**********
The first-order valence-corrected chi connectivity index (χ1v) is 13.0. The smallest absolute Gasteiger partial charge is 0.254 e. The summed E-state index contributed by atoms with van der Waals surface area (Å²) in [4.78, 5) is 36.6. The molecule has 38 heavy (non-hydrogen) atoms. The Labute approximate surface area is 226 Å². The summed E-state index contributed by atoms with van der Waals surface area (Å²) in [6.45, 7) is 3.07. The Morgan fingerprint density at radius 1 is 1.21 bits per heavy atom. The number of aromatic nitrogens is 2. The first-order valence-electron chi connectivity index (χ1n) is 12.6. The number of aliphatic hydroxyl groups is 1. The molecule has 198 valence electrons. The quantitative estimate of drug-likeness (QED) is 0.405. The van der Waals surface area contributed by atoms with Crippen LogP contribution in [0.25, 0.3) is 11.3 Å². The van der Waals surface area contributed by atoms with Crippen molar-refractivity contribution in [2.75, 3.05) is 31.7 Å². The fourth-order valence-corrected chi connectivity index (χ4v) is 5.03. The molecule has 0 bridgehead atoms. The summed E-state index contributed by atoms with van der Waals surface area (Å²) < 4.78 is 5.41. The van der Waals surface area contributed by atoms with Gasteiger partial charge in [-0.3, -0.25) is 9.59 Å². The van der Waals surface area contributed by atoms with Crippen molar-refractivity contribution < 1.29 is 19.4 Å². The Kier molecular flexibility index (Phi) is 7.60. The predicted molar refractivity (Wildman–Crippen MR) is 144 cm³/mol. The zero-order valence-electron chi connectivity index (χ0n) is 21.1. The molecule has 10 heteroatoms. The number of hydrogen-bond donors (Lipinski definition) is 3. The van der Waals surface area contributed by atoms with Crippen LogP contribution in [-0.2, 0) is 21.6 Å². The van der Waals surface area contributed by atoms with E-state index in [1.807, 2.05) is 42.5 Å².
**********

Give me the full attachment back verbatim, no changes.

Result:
The first-order valence-corrected chi connectivity index (χ1v) is 13.0. The smallest absolute Gasteiger partial charge is 0.254 e. The summed E-state index contributed by atoms with van der Waals surface area (Å²) in [4.78, 5) is 36.6. The molecule has 38 heavy (non-hydrogen) atoms. The Labute approximate surface area is 226 Å². The summed E-state index contributed by atoms with van der Waals surface area (Å²) in [6.45, 7) is 3.07. The Morgan fingerprint density at radius 1 is 1.21 bits per heavy atom. The number of aromatic nitrogens is 2. The first-order valence-electron chi connectivity index (χ1n) is 12.6. The number of aliphatic hydroxyl groups is 1. The molecule has 198 valence electrons. The quantitative estimate of drug-likeness (QED) is 0.405. The van der Waals surface area contributed by atoms with Crippen LogP contribution in [0.25, 0.3) is 11.3 Å². The van der Waals surface area contributed by atoms with Crippen molar-refractivity contribution in [2.75, 3.05) is 31.7 Å². The fourth-order valence-corrected chi connectivity index (χ4v) is 5.03. The molecule has 0 bridgehead atoms. The summed E-state index contributed by atoms with van der Waals surface area (Å²) < 4.78 is 5.41. The van der Waals surface area contributed by atoms with Gasteiger partial charge in [-0.3, -0.25) is 9.59 Å². The van der Waals surface area contributed by atoms with Crippen molar-refractivity contribution < 1.29 is 19.4 Å². The Kier molecular flexibility index (Phi) is 7.60. The predicted molar refractivity (Wildman–Crippen MR) is 144 cm³/mol. The zero-order valence-electron chi connectivity index (χ0n) is 21.1. The molecule has 10 heteroatoms. The number of hydrogen-bond donors (Lipinski definition) is 3. The van der Waals surface area contributed by atoms with Crippen LogP contribution in [-0.2, 0) is 21.6 Å². The van der Waals surface area contributed by atoms with E-state index in [1.807, 2.05) is 42.5 Å².